Intel has a division it calls System Integration and Manufacturing Services (SIMS). Its purpose is to make equipment for testing and validating the chips at many stages of the process. All of the post assembly test rigs such as the one seen below are made in house.

There's even a section of the plan that tests the test equipment. In case you didn’t know, there's a lot of testing of everything!

a machine used to ensure end user software runs as it should

These test machines and many components are built in house. (Image credit: Intel)

A couple of examples of Intel's bespoke test equipment include machines that perform burn in stress testing while another performs backend testing. The picture below shows a custom machine used to test power related components. I recall the PCB being massive and very thick. You can just see how thick it is on the right in the pic below. I shudder to think what each of these would be worth.

A machine used to test power related components. (Image credit: Intel)

Some random observations and closing thoughts

(Image credit: Intel)

As I began writing this up, I wished I'd been allowed to carry a notebook. Not so I could pass trade secrets to AMD, but just so I could remember the massive amounts of information we were given!

But apart from that, the trip was amazing. As a reviewer, this kind of insight into the manufacturing process was invaluable, personally and professionally. I like to think I understand CPUs pretty damn well, but seeing the sheer scale of Intel's operation was a real eye opener.

The picture below shows one of the many semi autonomous robots that scoot around the die sorting and prep area. It put out a constant appealing musical chime. They take various dies or wafers from one area of the factory to another, always with a smile!

These robots whizz around the factory moving chips and wafers from one area of the facility to another. (Image credit: Intel)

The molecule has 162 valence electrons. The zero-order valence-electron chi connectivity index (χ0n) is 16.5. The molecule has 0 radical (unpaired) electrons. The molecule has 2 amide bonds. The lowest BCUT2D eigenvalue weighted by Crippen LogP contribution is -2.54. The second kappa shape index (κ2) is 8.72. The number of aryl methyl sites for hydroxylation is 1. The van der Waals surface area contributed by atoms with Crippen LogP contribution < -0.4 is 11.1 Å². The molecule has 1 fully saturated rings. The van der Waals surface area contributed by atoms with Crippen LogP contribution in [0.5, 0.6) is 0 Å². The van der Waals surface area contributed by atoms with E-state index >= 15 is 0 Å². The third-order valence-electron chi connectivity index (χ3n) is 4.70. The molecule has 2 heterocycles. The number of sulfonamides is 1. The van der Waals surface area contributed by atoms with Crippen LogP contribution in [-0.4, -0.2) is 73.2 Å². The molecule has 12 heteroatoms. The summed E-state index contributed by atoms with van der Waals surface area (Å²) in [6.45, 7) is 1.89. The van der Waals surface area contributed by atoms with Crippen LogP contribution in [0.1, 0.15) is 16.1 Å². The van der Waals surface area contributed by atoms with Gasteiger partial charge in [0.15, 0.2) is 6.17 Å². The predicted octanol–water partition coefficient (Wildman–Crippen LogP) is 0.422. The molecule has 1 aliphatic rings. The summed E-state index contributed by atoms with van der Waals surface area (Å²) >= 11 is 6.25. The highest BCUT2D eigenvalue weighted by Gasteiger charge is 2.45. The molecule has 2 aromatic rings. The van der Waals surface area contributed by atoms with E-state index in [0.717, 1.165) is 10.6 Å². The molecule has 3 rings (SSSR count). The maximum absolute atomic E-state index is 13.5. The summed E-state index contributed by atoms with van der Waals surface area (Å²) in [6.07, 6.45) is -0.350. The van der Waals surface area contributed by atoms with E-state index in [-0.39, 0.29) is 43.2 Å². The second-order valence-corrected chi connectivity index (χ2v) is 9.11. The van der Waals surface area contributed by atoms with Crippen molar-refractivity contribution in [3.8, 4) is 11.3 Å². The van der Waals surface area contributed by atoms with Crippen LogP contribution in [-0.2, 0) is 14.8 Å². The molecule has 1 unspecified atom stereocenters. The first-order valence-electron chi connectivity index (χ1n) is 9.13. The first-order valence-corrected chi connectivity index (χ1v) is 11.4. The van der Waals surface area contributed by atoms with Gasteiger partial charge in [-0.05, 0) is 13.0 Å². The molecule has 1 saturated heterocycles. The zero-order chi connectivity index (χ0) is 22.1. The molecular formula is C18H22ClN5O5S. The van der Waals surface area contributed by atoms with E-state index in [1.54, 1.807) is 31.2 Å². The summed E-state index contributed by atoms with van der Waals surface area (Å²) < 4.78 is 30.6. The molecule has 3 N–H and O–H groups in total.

I like to think I understand CPUs pretty damn well, but seeing the sheer scale of Intel's operation was a real eye opener.

Arthur C. Clarke is remembered for his three 'laws'. The third of which states: "Any sufficiently advanced technology is indistinguishable from magic". 

Those inside Intel would say it's all advanced engineering, and they're right, honestly. But after seeing what these folks do first hand, there has to be a little bit of magic involved, surely. If not that, then I'll go with aliens.

Chris Szewczyk
Hardware Writer

Chris' gaming experiences go back to the mid-nineties when he conned his parents into buying an 'educational PC' that was conveniently overpowered to play Doom and Tie Fighter. He developed a love of extreme overclocking that destroyed his savings despite the cheaper hardware on offer via his job at a PC store. To afford more LN2 he began moonlighting as a reviewer for VR-Zone before jumping the fence to work for MSI Australia. Since then, he's gone back to journalism, enthusiastically reviewing the latest and greatest components for PC & Tech Authority, PC Powerplay and currently Australian Personal Computer magazine and PC Gamer. Chris still puts far too many hours into Borderlands 3, always striving to become a more efficient killer.